In building on past successes, it is important not to overstate achievements. In the political-security arena, for example, ASEAN has been quite successful as a diplomatic community. In the 1980s it spearheaded the UN opposition to Vietnamese invasion and occupation of Cambodia. More recently, ASEAN has not been able to adopt a common diplomatic position vis-a-vis the disputes in the South China Sea. However, when a common position can be forged, ASEAN can play an important role in enhancing the diplomatic voice of member countries. ASEAN’s enhanced international standing has increased its prestige, creating a virtuous cycle.
In the security domain, too, ASEAN has made important contributions although such contributions tend to be exaggerated. Despite suggestions and claims to the contrary, ASEAN has not become a security community or even a quasi-security community. It has become common to attribute the absence of war in Southeast Asia to ASEAN, but there are many reasons why there has been no international war in Southeast Asia over the past 40 years or so. Coexistence does not constitute causation.
Political disputes like that over Sabah remain unresolved. In addition, the mechanism for conflict resolution among member states stipulated in the Treaty of Amity and Cooperation remains unrealized. Though some bilateral disputes, like the conflict between Singapore and Malaysia over Pulau Batu Puteh or Pedra Branca and the disputes over Sipidan and Ligitan islands between Malaysia and Indonesia, have been resolved peacefully, countries have relied upon international agencies like the Hague court rather than the mechanism set out in the ASEAN Treaty. More importantly, the peaceful settlement between Indonesia and Malaysia has become a severe impediment to further dispute settlement between these countries through negotiation and international arbitration.
Nevertheless, ASEAN has contributed to the security of member countries, especially the smaller ones, by helping to stabilize the political map of Southeast Asia. It has also generated norms that prevent aggression and interference in the internal affairs of member countries.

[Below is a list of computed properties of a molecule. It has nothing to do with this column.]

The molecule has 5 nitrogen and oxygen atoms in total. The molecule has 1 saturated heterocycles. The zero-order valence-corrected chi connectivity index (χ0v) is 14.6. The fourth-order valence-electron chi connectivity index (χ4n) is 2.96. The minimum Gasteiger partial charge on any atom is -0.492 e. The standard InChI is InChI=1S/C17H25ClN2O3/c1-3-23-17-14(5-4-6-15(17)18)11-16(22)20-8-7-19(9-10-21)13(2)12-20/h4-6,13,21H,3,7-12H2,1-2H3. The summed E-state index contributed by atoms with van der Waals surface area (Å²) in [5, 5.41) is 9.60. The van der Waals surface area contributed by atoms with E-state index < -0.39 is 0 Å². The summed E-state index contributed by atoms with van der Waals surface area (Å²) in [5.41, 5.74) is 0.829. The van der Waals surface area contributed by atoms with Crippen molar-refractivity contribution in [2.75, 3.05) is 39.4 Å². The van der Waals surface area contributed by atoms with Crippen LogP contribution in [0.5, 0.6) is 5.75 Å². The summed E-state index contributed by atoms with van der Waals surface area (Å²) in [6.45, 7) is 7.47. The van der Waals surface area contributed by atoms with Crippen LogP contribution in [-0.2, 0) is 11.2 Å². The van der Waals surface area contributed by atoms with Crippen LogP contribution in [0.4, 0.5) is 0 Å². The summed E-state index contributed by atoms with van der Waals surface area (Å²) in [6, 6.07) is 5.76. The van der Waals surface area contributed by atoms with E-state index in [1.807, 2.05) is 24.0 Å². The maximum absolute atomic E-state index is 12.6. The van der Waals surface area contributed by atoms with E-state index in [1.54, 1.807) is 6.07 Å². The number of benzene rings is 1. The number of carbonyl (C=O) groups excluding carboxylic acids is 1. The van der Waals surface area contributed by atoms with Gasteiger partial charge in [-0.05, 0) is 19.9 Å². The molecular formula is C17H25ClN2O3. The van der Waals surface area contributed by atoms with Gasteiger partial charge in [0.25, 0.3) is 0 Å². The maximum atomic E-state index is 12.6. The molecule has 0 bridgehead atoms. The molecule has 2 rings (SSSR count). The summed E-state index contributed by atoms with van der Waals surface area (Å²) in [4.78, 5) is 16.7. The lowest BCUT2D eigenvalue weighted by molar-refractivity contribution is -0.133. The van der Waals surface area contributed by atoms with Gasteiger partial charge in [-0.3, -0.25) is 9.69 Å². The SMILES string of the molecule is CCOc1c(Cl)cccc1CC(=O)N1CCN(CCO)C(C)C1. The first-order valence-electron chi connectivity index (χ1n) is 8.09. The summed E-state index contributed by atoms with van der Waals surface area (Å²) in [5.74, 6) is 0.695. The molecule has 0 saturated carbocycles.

ASEAN’s achievements in the economic domain are limited. Most countries have relied on national policies for their growth and development. Countries have sought to join non-ASEAN trading arrangements like the Trans-Pacific Partnership (TPP) and to rely on the World Trade Organization (WTO). Still, cooperation through ASEAN has enabled financial swap arrangements like the Chiang Mai initiative to facilitate multilateral currency swaps to manage short-term liquidity problems.
Despite its limited contribution, economic cooperation in ASEAN has received much attention. ASEAN has ambitious goals that require integration of the ASEAN economies. Realization of the ASEAN Economic Community in 2015 is a major milestone. The road map to an ASEAN Economic Community adopted in 2015 envisions ASEAN as single market and production base with free flow of goods, services, investments, capitals and skilled labor. It envisions a highly integrated and cohesive ASEAN economy by 2025. This goal requires a high level of integration of ASEAN’s 10 economies – which may not be realizable. Such goals and vision belie the expansive conception of community and the accompanying critique of ASEAN.
It is important to tone down the expansive conception of community and build on ASEAN’s successes as an intergovernmental organization. ASEAN should be viewed essentially as a means to foster cooperation among countries in the region, which desire to be masters in their neighborhood. The community envisioned by ASEAN is a community of independent nations that seek to live together in peace and prosperity. A minimalist conception of community along these lines will serve ASEAN well in the next two to three decades.